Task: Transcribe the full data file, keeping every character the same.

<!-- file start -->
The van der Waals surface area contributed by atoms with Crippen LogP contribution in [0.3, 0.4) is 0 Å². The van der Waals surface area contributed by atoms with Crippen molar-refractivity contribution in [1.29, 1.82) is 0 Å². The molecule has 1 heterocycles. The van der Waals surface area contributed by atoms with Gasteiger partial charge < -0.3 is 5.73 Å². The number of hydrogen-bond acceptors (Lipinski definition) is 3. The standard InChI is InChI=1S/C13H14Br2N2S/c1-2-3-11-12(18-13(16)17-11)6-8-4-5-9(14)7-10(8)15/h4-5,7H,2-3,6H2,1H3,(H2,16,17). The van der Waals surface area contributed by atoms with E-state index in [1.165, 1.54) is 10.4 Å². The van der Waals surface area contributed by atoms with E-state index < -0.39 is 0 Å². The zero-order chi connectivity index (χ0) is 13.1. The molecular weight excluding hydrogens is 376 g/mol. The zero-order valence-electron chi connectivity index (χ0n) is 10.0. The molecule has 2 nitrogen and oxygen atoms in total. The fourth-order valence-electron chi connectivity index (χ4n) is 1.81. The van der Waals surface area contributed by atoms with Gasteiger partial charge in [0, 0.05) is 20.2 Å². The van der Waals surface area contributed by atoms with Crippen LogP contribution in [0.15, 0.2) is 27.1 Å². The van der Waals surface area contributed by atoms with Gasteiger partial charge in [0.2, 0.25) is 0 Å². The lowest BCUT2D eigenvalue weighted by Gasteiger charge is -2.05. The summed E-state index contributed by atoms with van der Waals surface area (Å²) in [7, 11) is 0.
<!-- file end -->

The van der Waals surface area contributed by atoms with Crippen LogP contribution in [0.3, 0.4) is 0 Å². The van der Waals surface area contributed by atoms with Crippen molar-refractivity contribution in [1.29, 1.82) is 0 Å². The molecule has 1 heterocycles. The van der Waals surface area contributed by atoms with Gasteiger partial charge < -0.3 is 5.73 Å². The number of hydrogen-bond acceptors (Lipinski definition) is 3. The standard InChI is InChI=1S/C13H14Br2N2S/c1-2-3-11-12(18-13(16)17-11)6-8-4-5-9(14)7-10(8)15/h4-5,7H,2-3,6H2,1H3,(H2,16,17). The van der Waals surface area contributed by atoms with E-state index in [1.165, 1.54) is 10.4 Å². The van der Waals surface area contributed by atoms with E-state index < -0.39 is 0 Å². The zero-order chi connectivity index (χ0) is 13.1. The molecular weight excluding hydrogens is 376 g/mol. The zero-order valence-electron chi connectivity index (χ0n) is 10.0. The molecule has 2 nitrogen and oxygen atoms in total. The fourth-order valence-electron chi connectivity index (χ4n) is 1.81. The van der Waals surface area contributed by atoms with Gasteiger partial charge in [0, 0.05) is 20.2 Å². The van der Waals surface area contributed by atoms with Crippen LogP contribution in [0.15, 0.2) is 27.1 Å². The van der Waals surface area contributed by atoms with Gasteiger partial charge in [0.2, 0.25) is 0 Å². The lowest BCUT2D eigenvalue weighted by Gasteiger charge is -2.05. The summed E-state index contributed by atoms with van der Waals surface area (Å²) in [7, 11) is 0.